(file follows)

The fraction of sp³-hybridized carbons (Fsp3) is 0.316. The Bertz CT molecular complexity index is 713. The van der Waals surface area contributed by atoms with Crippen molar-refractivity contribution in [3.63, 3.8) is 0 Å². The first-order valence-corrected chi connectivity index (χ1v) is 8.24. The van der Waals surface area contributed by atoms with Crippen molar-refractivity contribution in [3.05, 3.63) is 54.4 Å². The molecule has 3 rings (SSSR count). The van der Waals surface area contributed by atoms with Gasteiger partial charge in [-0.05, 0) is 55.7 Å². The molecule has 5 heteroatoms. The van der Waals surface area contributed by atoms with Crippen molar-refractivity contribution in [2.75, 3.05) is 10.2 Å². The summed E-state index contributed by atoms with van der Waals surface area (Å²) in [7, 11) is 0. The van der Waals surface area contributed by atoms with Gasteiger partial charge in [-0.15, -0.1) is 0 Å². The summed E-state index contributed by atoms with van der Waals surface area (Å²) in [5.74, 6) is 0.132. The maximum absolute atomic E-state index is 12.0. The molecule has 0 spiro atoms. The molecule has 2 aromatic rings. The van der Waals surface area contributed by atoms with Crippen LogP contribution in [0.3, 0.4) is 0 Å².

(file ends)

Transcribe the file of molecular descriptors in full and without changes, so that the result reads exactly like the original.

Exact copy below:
The fraction of sp³-hybridized carbons (Fsp3) is 0.316. The Bertz CT molecular complexity index is 713. The van der Waals surface area contributed by atoms with Crippen molar-refractivity contribution in [3.63, 3.8) is 0 Å². The first-order valence-corrected chi connectivity index (χ1v) is 8.24. The van der Waals surface area contributed by atoms with Crippen molar-refractivity contribution in [3.05, 3.63) is 54.4 Å². The molecule has 3 rings (SSSR count). The van der Waals surface area contributed by atoms with Gasteiger partial charge in [-0.05, 0) is 55.7 Å². The molecule has 5 heteroatoms. The van der Waals surface area contributed by atoms with Crippen molar-refractivity contribution in [2.75, 3.05) is 10.2 Å². The summed E-state index contributed by atoms with van der Waals surface area (Å²) in [7, 11) is 0. The van der Waals surface area contributed by atoms with Gasteiger partial charge in [-0.15, -0.1) is 0 Å². The summed E-state index contributed by atoms with van der Waals surface area (Å²) in [5.74, 6) is 0.132. The maximum absolute atomic E-state index is 12.0. The molecule has 0 spiro atoms. The molecule has 2 aromatic rings. The van der Waals surface area contributed by atoms with Crippen LogP contribution in [0.3, 0.4) is 0 Å².